A black bun is similar to fruit cake but is much worse. It is a pastry crust surrounding a raisin or currant filling. The typical black bun is made in large loaf pans, and may be made several days in advance of eating so that the currant and raisin mix matures and absorbs all the alcohol it is steeped in. Probably an attempt to take the taste away. The raisins and currants are mixed with ginger, cloves, allspice, cinnamon, nutmeg and candied peel.  I won’t say that it is disgusting but even my dog turns her nose up at it. The fact it is inedible is not really an issue as the black bun is simply carried from one house to another in a calorific conga...and probably never eaten at all.

I grew up in a tenement, too young to be taken to the type of parties that went on there. Music would be booming from an open window, drunken laughter echoing down the ‘close’. It was always somebody’s Uncle Jimmy on the accordion with boozy singing of lyrics about our southern neighbours.  There would be a big pot of lentil soup on the gas stove. And everybody in the street would pile in to the tiny flat. There would also be a piper somewhere. Bagpipes on mass sound wonderful and will bring a patriotic tear to a glass eye on every occasion. But one alone sounds like a cat being slowly put through a mangle.
 As a point of interest my other half learned to drum in a pipe band. It is very good training for any drummer. He pointed out that bagpipes cannot join in with a piece of music that  is already playing,  as they don’t start the way other instruments do. They need sort of pumped up first. Mull of Kintyre is a good example; the bagpipes fade in to the main song as if they walked from another room. When Paul McCartney did that live in Glasgow the pipe band marched in from the back of the hall, having done all the dying cat stuff  in the  toilet well out of earshot.
It is also impossible for a bagpipe to come in on the right  note, it has a wee wander through the notes above and below first before landing on something close.

In Edinburgh they burn a Viking long ship as part of the street celebrations, nobody knows why they do this as the Vikings were clever folk and never went anywhere near Edinburgh. Their celebrations are among the largest in the world sometimes reaching over 400,000 people. Then the health and safety people found out that folk were enjoying themselves and cut the numbers.
In the Stonehaven Fireball Ceremony folk take to the street swinging burning balls above their heads as they make their way to the harbour. Any balls still burning are thrown  into the water... don’t think that the health and safety have found out about that  yet.

I’d like to wish all my fellow bloggers and the readers a Very Happy New Year. Lang may yer lum reek. On someone else’s coal!
Basically, long may your chimney smoke and so much the better if it is burning somebody else’s coal.
Hence why the first footer should always bring a lump of coal! Even if he is not Gerard Butler!
Enjoy 2013.




  1. Caro, I think I'm getting into a rut here, because each Friday all I can think to say is, WHAT A TERRIFIC POST!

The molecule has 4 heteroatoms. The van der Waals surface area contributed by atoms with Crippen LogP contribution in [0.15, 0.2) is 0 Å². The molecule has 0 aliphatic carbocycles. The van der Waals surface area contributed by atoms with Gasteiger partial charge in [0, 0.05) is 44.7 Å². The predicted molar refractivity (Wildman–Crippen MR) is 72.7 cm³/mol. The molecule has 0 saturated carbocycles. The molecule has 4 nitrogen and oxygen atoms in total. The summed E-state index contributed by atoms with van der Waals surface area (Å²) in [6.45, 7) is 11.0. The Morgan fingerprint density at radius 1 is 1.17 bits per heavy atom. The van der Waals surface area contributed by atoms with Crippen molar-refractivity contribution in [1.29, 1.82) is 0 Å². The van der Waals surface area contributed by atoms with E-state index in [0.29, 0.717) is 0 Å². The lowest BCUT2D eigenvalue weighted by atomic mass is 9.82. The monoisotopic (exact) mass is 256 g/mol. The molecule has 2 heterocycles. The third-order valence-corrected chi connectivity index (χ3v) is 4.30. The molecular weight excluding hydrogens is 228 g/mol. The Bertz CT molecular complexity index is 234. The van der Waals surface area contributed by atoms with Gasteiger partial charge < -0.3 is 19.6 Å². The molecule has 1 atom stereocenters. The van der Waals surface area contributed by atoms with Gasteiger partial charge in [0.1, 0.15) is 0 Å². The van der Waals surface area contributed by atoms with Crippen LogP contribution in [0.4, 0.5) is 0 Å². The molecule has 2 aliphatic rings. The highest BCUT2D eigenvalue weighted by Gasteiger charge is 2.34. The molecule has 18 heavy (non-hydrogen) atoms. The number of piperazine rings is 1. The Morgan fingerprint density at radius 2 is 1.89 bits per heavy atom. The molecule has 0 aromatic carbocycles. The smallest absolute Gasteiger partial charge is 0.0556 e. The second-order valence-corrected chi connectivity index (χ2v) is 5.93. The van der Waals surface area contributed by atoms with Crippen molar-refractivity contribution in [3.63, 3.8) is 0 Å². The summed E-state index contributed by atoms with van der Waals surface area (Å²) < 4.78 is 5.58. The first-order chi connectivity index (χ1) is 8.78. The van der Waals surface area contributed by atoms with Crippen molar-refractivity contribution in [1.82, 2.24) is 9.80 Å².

And not being as clever as the Vikings this one brought back memories of my first time in Edinburgh. I was visiting a Scot friend from Greece and he took me to his favorite pub--I believe on Prince Street. I made the horrible mistake of saying to the bartender who'd offered me a wee nip of his favorite scotch as a welcome drink that I didn't like scotch, then quickly tried to recover by adding that no doubt was because I suffered from a lack of experience with the "good stuff."

    As God be my witness, the bartender ran out a line of glasses along the length of the bar, filled each with a different scotch--starting from the lightest up to the "peatest"--and with a broad smile said, "Try these. Welcome to Scotland."

    I don't remember much more of that day...or the following two. So, yes, I fully understand and appreciate the program of a one day celebration, two-day recovery.

    1. I am reliably informed that the older you are the more you can appreciate finer whisky. Maybe because if you appreciate whisky too young, you don't live to an old age!
      Doodlebugs can be enjoyed at any age. In fact they can be enjoyed especially by those with dentures - handmade small balls of gooey sweet chocolate stuff rolled in coconut. A poor man's chocolate truffle but still about 200 calories per mouthful!

  2. I enjoy learning something new everyday. Thanks for supplying me with today with the Hogmanay Hootnanny.

  3. Jut charming, and I really appreciate your humor. I only know Scotland through books, and it has seemed a little more um, subdued than what you describe. I'm going to check out your books now.

  4. Loved it, Caro.
    And I'm sure many others did as well.
    Your post that is.
    I'm still asking myself whether I'd enjoy participating.

  5. Happy New Year Caro - the burning ball thing, does it have something to do with chasing away vikings? could explain how they ended up here in the far north. Lovely post - when I first visited Scotland I realized that if I had not been Icelandic I would have liked to be Scottish. You guys seem a bit goofy like us. Well, maybe even more so.


  6. Leighton, I'm asking myself the same thing...this would either be a very good, or a very bad time! Maybe if I skip the black bun and take the Gerard Butler...

    Caro, this was so much fun to read!

  7. At the risk of sounding ignorant, what's a doodlebug?